As the flames spread, the clumps of brown grass withered into slick, black mounds. Several mesquite trees, which seemed to withstand the blaze, cut ominous shapes in the thick smoke.

Firefighters emerged from the haze, flames licking the air behind them as they marched down the length of the field, some 50 or so feet between each man.

The firefighters spent much of the day last Wednesday, May 28, burning a 160-acre stand of buffelgrass in Avra Valley.

The noxious weed covers much of the Sonoran Desert, filling in bare patches and overcoming native plants.

When buffelgrass burns, “it’s a hotter fire … a flashier fire,” according to Chris McDonald, a Ph.D. student at the University of Arizona who studies how the plant reacts to fire.

The UA, Tucson Water, which owns the Avra Valley property where the prescribed burn took place, and Saguaro National Park teamed up last week to study the buffelgrass-fueled fire, with researchers like McDonald hoping to learn more about how firefighters might control the fast-moving blazes.

Scientists first brought buffelgrass to the Sonoran Desert from Arica in the 1930s and 1940s as a means of controlling soil erosion, according to McDonald. Of course, back then scientists had no way of knowing just how successfully the weed would consume this wet desert, much in the same way the kudzu vine (native to Southeast Asia) has enveloped much of the Southeastern United States since its use for erosion control became widespread in the 1930s.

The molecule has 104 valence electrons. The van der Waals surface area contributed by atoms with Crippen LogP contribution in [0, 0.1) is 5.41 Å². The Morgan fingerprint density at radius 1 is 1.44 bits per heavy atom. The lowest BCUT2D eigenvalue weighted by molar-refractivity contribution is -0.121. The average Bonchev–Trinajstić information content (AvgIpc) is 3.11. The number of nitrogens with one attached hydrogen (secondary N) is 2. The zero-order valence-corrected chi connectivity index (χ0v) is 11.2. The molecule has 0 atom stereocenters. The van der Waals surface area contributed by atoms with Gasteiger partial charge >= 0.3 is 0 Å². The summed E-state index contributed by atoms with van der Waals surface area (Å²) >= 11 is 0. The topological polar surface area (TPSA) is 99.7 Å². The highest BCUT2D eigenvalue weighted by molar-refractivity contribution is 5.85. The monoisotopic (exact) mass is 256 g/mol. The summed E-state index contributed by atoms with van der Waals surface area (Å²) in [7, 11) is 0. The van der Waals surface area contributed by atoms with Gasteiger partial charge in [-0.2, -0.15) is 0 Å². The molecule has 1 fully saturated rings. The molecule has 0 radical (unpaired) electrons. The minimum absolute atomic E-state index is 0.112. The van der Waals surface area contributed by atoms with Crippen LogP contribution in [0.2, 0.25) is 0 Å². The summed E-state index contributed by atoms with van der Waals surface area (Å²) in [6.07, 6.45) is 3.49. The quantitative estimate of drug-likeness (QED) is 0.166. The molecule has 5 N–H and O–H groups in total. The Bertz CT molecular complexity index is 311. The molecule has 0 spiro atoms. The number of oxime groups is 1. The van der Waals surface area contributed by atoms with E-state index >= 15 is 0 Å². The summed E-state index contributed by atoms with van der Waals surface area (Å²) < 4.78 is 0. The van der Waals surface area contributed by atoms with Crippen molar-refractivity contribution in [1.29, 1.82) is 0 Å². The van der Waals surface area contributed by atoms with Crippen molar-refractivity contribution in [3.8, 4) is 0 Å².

If kudzu could be called “the vine that ate the South,” then surely buffelgrass could be called the weed that is strangling the desert.

Even burning buffelgrass won’t truly kill it, according to McDonald.

“We’ll wait ’til it greens back up and hit with Roundup,” said Mitch Basefsky, of Tucson Water, who came out last week to watch the prescribed burn.

The herbicide glyphosphate (the active ingredient in the commercial weed killer Roundup) has proven an effective destroyer of actively growing stands of buffelgrass. Of course, during the drier months, when the weed remains brown and lays dormant, only pulling it up by the roots will stamp out re-growth.

Tucson Water owns about 22,000 acres of former farmland throughout Avra Valley, according to Basefsky. The agency aims to restore all of it to native vegetation.

McDonald and other researchers spent the last year scouring the region for large stands of buffelgrass to burn. The Tucson Water-owned former cotton farm in Avra Valley seemed like the perfect spot.

But, before firefighters could light the controlled blaze, wind had to blow at the right speed, fast enough to fuel the fire, and in the right direction, from south to north.

Crews had cordoned off three sections of the 160-acre plot off Reservation Road and planned to burn them one at a time. It wouldn’t take long.

About 11:45 a.m., firefighters carrying canisters of diesel and gasoline dripped liquid fire onto the field. Almost instantly, the fire burned hot and high.

Onlookers, who had gathered on Reservation Road along a barbed wire fence, watched the flames skirt higher and higher in the distance. Several hawks began circling in front of the column of smoke, perhaps scanning the ground for rodents and other creatures fleeing the oncoming flames.